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Feb. 2024 Position Report

February 15, 2024

The great pace of shipments and new sales continued into February 2024. Although bloom is an exciting time for the industry, we are still months and months away from harvest and a lot can still change.

The February Position Report was released on Tuesday, March 12th. Deliveries and sales for February remained on par with this season’s previous reports and landed well within industry expectations.

The year-to-date crop receipts now total 2.41 billion pounds, which is 4.5% below the 2.52 billion pounds received to date last season. It looks as though the last few almond hullers finally wrapped up their 2023 processing season in late January or early February. Receipts saw a steep decline last month with only 18 million pounds reported. This makes 2023 the lowest February receipts in the last five years. Based on the March through July averages over the last five years the final crop receipts should land between 2.43 and 2.45 billion pounds. However, the record high inedible percentages this year will further reduce the marketable crop by another 100 million pounds, or more.

Total shipments for the month were 221.1 million pounds. This is a decrease of 10.0% when compared to last year’s 245.7 million pounds. Export shipments came to 162.3 million pounds, which is down 13.8% from last year. Domestic shipments landed at 58.8 million pounds. This is up 2.3% versus last season’s 57.5 million pounds. While these shipping numbers fell short of last year’s records, they are still strong when you compare them to February’s historical data. Overall, California is 5.6% ahead of the 2022 crop’s year-to-date shipments and still on track to get the carryout down to 500 million pounds.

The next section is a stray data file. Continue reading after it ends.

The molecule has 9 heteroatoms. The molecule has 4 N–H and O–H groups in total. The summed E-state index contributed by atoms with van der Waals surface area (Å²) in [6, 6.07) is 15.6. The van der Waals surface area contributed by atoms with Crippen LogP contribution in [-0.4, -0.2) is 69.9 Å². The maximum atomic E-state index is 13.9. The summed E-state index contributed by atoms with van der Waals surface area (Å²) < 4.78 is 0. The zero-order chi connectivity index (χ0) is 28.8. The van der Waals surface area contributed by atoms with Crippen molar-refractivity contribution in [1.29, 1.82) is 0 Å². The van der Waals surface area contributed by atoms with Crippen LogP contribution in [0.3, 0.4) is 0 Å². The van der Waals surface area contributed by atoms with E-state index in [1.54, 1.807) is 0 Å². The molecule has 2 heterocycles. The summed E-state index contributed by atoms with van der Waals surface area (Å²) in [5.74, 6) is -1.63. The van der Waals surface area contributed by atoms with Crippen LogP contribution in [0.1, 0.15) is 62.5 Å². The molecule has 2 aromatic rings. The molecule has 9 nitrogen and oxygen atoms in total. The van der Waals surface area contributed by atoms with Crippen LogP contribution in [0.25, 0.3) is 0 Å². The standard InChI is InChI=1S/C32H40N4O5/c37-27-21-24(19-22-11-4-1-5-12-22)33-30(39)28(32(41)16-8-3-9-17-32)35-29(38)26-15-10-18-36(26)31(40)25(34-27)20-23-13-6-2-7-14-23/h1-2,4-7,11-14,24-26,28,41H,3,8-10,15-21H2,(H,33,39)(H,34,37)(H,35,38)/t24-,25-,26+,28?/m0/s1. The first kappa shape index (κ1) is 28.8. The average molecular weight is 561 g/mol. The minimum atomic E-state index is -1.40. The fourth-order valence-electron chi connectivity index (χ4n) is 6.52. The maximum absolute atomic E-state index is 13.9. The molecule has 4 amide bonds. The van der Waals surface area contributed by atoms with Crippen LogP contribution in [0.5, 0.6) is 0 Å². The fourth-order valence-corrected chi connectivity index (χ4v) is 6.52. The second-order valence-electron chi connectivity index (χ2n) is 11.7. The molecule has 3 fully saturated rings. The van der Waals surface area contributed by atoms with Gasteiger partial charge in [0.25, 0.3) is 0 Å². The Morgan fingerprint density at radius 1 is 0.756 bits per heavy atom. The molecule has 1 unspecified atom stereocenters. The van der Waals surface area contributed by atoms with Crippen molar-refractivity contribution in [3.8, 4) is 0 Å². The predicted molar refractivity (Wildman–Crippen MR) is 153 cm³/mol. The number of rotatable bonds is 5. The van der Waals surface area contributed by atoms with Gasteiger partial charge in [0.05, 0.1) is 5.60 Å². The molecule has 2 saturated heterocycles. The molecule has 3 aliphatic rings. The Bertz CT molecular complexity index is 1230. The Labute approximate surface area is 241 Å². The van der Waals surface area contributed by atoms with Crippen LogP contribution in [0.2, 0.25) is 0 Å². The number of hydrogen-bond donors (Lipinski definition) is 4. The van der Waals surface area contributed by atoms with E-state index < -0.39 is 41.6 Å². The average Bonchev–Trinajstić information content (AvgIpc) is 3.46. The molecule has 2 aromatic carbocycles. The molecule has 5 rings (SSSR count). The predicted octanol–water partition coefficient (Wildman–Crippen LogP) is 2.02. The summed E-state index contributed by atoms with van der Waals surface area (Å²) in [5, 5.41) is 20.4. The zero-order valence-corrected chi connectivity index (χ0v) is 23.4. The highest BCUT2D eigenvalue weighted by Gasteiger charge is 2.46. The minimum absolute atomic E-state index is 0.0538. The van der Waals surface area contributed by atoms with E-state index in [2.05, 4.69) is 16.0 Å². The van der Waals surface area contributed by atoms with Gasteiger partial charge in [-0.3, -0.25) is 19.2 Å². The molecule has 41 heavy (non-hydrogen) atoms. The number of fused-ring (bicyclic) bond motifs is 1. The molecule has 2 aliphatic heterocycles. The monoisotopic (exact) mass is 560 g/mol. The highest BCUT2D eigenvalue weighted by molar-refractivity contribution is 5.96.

New sales for the month were 214.6 million pounds compared to 190.3 million pounds sold at this time last year. These solid sales numbers will continue to set the industry up for good shipping numbers in the coming months. The year-to-date sold position sits at 69.7% based on a crop size of 2.45 billion pounds. This is slightly ahead of last year’s 68.4% sold position.

Overall, it was another great report and if we looked at crop prices solely based on the data it contained, we should be looking at some slight increases. When we look beyond this report, the larger topic of discussion has been bloom and the 2024 crop size. Over the last couple of weeks, buyers have used the favorable bloom weather and the potential for a larger crop to try and push down pricing. While buyers and sellers debate the crop size and pricing, we have seen sales volumes dramatically decrease. Regardless of how big or small the 2024 crop will be, we still have 6-7 months until any of that crop will be available to ship to customers. The 2023 crop had the lowest yields and the highest inedible percentages in the last decade which only makes the marketable crop even smaller. If buyers wait too long to cover their needs, they may find themselves out of luck if we have any weather events that damage the new crop over the next couple of months.